That is true in many cases, but too benign to fully explain our new era. Five years after the New York Times and others abandoned standards of fairness to become anti-Trump activists, press misconduct is repeatedly exposed as willful malpractice. In a word, lies.
Over and over again, they are the boy who cried wolf. It’s getting so where it’s safer to assume what the media insists is absolutely true probably isn’t.
Just as liberals have become illiberal, media have become more focused on suppressing the truth than revealing it.
Take Hunter Biden’s laptop, which is No. 6 on my Top Ten, although it rivals Russia, Russia, Russia in importance. When The Post first showed how the contents revealed his shady foreign business deals and how his father helped him, it was not unreasonable for the Times, Washington Post and others to hold off until they could confirm the explosive information late in the campaign.
The role Rudy Giuliani played in getting the material to The Post, which the paper disclosed, created additional concern because Giuliani was Trump’s lawyer.
So there were legitimate reasons for caution — up to a point. But the real motivation in avoiding the story soon became apparent.
The outlets that held their noses over the laptop had no trouble embracing the claim from Joe Biden’s campaign that the e-mails on it were “Russian disinformation.”
In what felt like a coordinated move, big tech instantly blocked The Post and other users from sharing them.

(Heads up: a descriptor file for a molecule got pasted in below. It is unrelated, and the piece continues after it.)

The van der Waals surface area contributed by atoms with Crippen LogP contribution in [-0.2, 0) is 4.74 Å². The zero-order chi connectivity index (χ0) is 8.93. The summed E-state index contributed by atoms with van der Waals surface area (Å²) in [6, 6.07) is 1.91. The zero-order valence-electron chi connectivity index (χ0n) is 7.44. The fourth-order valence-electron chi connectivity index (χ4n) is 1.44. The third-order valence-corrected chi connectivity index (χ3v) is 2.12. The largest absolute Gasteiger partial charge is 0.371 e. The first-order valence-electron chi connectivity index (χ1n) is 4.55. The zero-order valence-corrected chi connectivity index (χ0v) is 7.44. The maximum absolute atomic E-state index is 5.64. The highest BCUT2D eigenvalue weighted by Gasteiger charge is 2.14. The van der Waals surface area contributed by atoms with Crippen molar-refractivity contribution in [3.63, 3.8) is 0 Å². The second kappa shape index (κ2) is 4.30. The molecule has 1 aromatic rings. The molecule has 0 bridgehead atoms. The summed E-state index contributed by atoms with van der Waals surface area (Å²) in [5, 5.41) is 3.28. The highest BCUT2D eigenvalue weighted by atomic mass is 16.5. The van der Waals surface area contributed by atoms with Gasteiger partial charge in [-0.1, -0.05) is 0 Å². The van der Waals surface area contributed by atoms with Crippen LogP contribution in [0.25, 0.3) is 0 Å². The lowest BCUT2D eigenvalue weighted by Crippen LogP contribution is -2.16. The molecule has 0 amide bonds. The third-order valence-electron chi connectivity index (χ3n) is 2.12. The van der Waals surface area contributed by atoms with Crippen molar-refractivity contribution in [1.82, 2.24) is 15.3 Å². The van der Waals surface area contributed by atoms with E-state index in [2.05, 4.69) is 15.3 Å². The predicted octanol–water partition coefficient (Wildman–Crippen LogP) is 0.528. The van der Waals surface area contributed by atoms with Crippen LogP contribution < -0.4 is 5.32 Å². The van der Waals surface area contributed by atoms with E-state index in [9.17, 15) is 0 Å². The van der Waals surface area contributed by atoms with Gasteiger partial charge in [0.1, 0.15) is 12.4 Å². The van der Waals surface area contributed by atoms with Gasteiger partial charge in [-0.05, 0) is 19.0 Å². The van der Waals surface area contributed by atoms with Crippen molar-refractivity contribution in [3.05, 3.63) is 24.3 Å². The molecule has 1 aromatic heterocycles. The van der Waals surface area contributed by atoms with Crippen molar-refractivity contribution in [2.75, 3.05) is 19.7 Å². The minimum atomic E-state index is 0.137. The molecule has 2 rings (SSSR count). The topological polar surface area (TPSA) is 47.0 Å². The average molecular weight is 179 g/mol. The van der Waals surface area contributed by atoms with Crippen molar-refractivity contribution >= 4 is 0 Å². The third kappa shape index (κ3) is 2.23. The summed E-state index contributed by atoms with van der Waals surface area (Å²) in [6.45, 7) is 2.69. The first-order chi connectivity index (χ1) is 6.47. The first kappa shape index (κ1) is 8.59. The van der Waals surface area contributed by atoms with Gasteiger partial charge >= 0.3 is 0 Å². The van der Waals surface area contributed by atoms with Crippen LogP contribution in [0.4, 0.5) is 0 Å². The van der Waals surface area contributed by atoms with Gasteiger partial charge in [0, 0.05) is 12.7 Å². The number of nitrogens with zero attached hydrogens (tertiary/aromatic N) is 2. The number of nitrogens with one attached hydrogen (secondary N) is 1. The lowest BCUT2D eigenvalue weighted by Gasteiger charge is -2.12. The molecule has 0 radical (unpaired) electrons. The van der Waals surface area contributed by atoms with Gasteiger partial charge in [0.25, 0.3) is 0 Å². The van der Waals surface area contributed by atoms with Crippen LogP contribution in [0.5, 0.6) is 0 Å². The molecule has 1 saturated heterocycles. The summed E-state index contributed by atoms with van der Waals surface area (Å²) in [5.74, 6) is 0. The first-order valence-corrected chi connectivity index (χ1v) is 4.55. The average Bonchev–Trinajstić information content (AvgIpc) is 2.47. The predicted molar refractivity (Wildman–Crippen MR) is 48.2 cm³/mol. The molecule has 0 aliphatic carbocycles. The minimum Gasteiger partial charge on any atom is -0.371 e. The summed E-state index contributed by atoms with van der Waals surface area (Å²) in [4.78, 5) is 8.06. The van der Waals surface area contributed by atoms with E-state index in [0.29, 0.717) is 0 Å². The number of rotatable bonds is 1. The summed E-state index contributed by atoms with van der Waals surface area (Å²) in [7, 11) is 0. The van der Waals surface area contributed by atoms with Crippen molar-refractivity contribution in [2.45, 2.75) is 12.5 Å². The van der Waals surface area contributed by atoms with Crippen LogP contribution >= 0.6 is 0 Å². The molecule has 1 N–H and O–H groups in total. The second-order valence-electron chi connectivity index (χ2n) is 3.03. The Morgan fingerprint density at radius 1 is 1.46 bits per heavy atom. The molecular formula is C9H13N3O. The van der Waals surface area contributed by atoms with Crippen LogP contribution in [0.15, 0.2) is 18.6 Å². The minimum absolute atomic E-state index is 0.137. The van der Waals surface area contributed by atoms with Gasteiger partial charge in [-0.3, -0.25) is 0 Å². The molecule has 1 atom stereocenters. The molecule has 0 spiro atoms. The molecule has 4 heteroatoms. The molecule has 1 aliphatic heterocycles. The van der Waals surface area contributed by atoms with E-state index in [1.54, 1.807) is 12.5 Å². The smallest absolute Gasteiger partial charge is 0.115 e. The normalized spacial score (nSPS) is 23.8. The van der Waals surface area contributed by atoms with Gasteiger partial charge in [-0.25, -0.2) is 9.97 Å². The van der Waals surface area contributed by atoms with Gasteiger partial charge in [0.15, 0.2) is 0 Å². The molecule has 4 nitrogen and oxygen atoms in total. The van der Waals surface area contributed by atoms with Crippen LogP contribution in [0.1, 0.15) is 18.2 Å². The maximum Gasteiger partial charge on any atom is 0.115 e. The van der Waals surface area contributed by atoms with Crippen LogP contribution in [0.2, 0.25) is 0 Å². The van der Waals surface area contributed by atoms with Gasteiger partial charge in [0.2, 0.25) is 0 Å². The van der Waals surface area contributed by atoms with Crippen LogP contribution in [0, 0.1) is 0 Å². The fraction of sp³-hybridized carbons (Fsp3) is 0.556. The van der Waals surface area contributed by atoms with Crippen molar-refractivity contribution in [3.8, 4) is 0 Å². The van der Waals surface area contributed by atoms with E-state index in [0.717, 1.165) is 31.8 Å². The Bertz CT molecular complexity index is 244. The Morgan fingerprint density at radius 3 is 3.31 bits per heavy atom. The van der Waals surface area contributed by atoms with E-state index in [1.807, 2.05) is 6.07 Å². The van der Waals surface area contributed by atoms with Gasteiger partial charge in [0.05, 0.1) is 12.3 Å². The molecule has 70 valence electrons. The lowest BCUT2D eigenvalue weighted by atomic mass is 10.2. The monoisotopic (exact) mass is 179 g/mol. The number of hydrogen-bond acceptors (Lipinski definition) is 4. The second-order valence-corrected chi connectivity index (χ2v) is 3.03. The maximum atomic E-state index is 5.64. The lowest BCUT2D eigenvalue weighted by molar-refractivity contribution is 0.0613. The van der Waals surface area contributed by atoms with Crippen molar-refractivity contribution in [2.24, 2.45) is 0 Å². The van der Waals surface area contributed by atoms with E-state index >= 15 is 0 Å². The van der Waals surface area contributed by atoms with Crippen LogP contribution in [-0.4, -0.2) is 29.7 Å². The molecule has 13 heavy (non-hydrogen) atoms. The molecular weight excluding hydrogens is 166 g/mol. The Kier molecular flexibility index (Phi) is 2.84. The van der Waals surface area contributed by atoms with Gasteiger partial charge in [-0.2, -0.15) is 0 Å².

The final proof that media caution had morphed into coverup came when Tony Bobulinski emerged. A former partner of Hunter and Jim Biden, Joe’s brother, in a joint venture with a Chinese energy conglomerate, Bobulinski authenticated the critical e-mails because he had received them as CEO of the venture.
He also solved a riddle by saying the “big guy” slated to get a secret 10 percent stake was Joe Biden. Bobulinski told me he met with him in early 2017 and said Joe knew everything about the plan to introduce American mayors and governors to Chinese officials so the Chinese could buy US infrastructure.
All this was public information because of The Post, Fox News and a few others, yet most media cast doubts on the revelations. They were especially loathe to report anything supporting Joe Biden’s role, even though Bobulinski gave all his evidence to the FBI.
That cone of silence goes well beyond bias. That is Lie No. 7.
Finally, the 10th lie remains active, so the truth has not fully emerged.
The subject is ballot integrity, which the left demonizes as improper voter suppression. Joe Biden made the astonishing claim that demands for photo identification are the new Jim Crow.
Naturally, his claim was magnified by the media, with CNN creating a logo declaring “Voting Rights Under Attack.” Even the normally sober Pew Trusts said, “Republican Wave of Voting Restrictions Swells.”
One count had 361 bills introduced in 47 states, and Wikipedia labels all of them attempts to restrict voting access. Craven corporate leaders piled on.
Never mind that polls show overwhelming support for voter ID laws, with a March survey finding 69 percent of black voters and 75 percent of all respondents favor such measures.
The finding provides hope and reminds us there are antidotes to a corrupt press: Facts, facts and more facts. Or, as the late economist Herb Stein put it, “If something cannot go on forever, it will stop.”